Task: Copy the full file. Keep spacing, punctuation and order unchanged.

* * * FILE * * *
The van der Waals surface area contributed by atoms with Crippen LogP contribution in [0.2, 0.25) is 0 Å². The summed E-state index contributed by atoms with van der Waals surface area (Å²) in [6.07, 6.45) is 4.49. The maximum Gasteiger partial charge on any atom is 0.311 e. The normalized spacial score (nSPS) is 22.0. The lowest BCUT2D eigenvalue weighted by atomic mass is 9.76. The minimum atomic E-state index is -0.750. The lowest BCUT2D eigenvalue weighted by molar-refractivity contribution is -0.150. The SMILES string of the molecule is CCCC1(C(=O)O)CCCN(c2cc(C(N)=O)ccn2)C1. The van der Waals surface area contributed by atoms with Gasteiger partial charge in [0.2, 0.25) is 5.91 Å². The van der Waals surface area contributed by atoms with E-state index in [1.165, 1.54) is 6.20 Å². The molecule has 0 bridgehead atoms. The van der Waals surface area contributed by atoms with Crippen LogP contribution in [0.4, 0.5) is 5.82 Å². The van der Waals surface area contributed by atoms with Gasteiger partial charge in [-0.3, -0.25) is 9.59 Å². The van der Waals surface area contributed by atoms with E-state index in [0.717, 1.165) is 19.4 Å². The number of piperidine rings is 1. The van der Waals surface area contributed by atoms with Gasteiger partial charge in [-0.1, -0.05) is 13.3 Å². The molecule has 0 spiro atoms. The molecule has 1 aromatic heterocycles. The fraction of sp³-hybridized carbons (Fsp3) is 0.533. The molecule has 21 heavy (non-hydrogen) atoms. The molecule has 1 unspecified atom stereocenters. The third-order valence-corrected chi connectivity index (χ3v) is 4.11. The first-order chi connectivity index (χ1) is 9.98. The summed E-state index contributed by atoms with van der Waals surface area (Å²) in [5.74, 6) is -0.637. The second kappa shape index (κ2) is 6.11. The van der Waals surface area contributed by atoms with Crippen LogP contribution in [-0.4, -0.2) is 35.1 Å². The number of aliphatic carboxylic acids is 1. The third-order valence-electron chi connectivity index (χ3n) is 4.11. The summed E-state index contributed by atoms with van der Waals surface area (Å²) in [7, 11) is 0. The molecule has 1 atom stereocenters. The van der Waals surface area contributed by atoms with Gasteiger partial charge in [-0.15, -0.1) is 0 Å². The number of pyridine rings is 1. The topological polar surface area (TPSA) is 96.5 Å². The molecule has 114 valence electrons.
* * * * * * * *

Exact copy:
The van der Waals surface area contributed by atoms with Crippen LogP contribution in [0.2, 0.25) is 0 Å². The summed E-state index contributed by atoms with van der Waals surface area (Å²) in [6.07, 6.45) is 4.49. The maximum Gasteiger partial charge on any atom is 0.311 e. The normalized spacial score (nSPS) is 22.0. The lowest BCUT2D eigenvalue weighted by atomic mass is 9.76. The minimum atomic E-state index is -0.750. The lowest BCUT2D eigenvalue weighted by molar-refractivity contribution is -0.150. The SMILES string of the molecule is CCCC1(C(=O)O)CCCN(c2cc(C(N)=O)ccn2)C1. The van der Waals surface area contributed by atoms with Gasteiger partial charge in [0.2, 0.25) is 5.91 Å². The van der Waals surface area contributed by atoms with E-state index in [1.165, 1.54) is 6.20 Å². The molecule has 0 bridgehead atoms. The van der Waals surface area contributed by atoms with Crippen LogP contribution in [0.4, 0.5) is 5.82 Å². The van der Waals surface area contributed by atoms with Gasteiger partial charge in [-0.3, -0.25) is 9.59 Å². The van der Waals surface area contributed by atoms with E-state index in [0.717, 1.165) is 19.4 Å². The number of piperidine rings is 1. The van der Waals surface area contributed by atoms with Gasteiger partial charge in [-0.1, -0.05) is 13.3 Å². The molecule has 0 spiro atoms. The molecule has 1 aromatic heterocycles. The fraction of sp³-hybridized carbons (Fsp3) is 0.533. The molecule has 21 heavy (non-hydrogen) atoms. The molecule has 1 unspecified atom stereocenters. The third-order valence-corrected chi connectivity index (χ3v) is 4.11. The first-order chi connectivity index (χ1) is 9.98. The summed E-state index contributed by atoms with van der Waals surface area (Å²) in [5.74, 6) is -0.637. The second kappa shape index (κ2) is 6.11. The van der Waals surface area contributed by atoms with Crippen LogP contribution in [-0.4, -0.2) is 35.1 Å². The number of aliphatic carboxylic acids is 1. The third-order valence-electron chi connectivity index (χ3n) is 4.11. The summed E-state index contributed by atoms with van der Waals surface area (Å²) in [7, 11) is 0. The molecule has 1 atom stereocenters. The van der Waals surface area contributed by atoms with Gasteiger partial charge in [-0.15, -0.1) is 0 Å². The number of pyridine rings is 1. The topological polar surface area (TPSA) is 96.5 Å². The molecule has 114 valence electrons.